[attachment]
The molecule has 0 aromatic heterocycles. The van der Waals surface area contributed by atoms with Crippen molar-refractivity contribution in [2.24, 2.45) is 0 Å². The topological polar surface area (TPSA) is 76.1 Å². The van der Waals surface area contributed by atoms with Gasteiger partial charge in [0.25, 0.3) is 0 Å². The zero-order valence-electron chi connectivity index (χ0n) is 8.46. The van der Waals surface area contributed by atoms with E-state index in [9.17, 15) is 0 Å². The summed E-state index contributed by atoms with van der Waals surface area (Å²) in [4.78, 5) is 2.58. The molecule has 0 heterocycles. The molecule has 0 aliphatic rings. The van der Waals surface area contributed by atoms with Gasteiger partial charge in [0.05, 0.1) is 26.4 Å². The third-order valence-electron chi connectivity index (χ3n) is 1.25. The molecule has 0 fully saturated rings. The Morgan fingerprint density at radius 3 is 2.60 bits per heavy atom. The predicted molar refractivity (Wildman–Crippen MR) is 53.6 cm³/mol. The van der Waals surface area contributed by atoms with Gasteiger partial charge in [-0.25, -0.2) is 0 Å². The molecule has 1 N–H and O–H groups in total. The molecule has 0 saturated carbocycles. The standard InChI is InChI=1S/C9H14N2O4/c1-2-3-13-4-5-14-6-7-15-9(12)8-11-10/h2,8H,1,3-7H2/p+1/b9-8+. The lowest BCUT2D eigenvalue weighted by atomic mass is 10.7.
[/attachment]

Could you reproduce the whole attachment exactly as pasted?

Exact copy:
The molecule has 0 aromatic heterocycles. The van der Waals surface area contributed by atoms with Crippen molar-refractivity contribution in [2.24, 2.45) is 0 Å². The topological polar surface area (TPSA) is 76.1 Å². The van der Waals surface area contributed by atoms with Gasteiger partial charge in [0.25, 0.3) is 0 Å². The zero-order valence-electron chi connectivity index (χ0n) is 8.46. The van der Waals surface area contributed by atoms with E-state index in [9.17, 15) is 0 Å². The summed E-state index contributed by atoms with van der Waals surface area (Å²) in [4.78, 5) is 2.58. The molecule has 0 heterocycles. The molecule has 0 aliphatic rings. The van der Waals surface area contributed by atoms with Gasteiger partial charge in [0.05, 0.1) is 26.4 Å². The third-order valence-electron chi connectivity index (χ3n) is 1.25. The molecule has 0 fully saturated rings. The Morgan fingerprint density at radius 3 is 2.60 bits per heavy atom. The predicted molar refractivity (Wildman–Crippen MR) is 53.6 cm³/mol. The van der Waals surface area contributed by atoms with Gasteiger partial charge in [-0.25, -0.2) is 0 Å². The molecule has 1 N–H and O–H groups in total. The molecule has 0 saturated carbocycles. The standard InChI is InChI=1S/C9H14N2O4/c1-2-3-13-4-5-14-6-7-15-9(12)8-11-10/h2,8H,1,3-7H2/p+1/b9-8+. The lowest BCUT2D eigenvalue weighted by atomic mass is 10.7.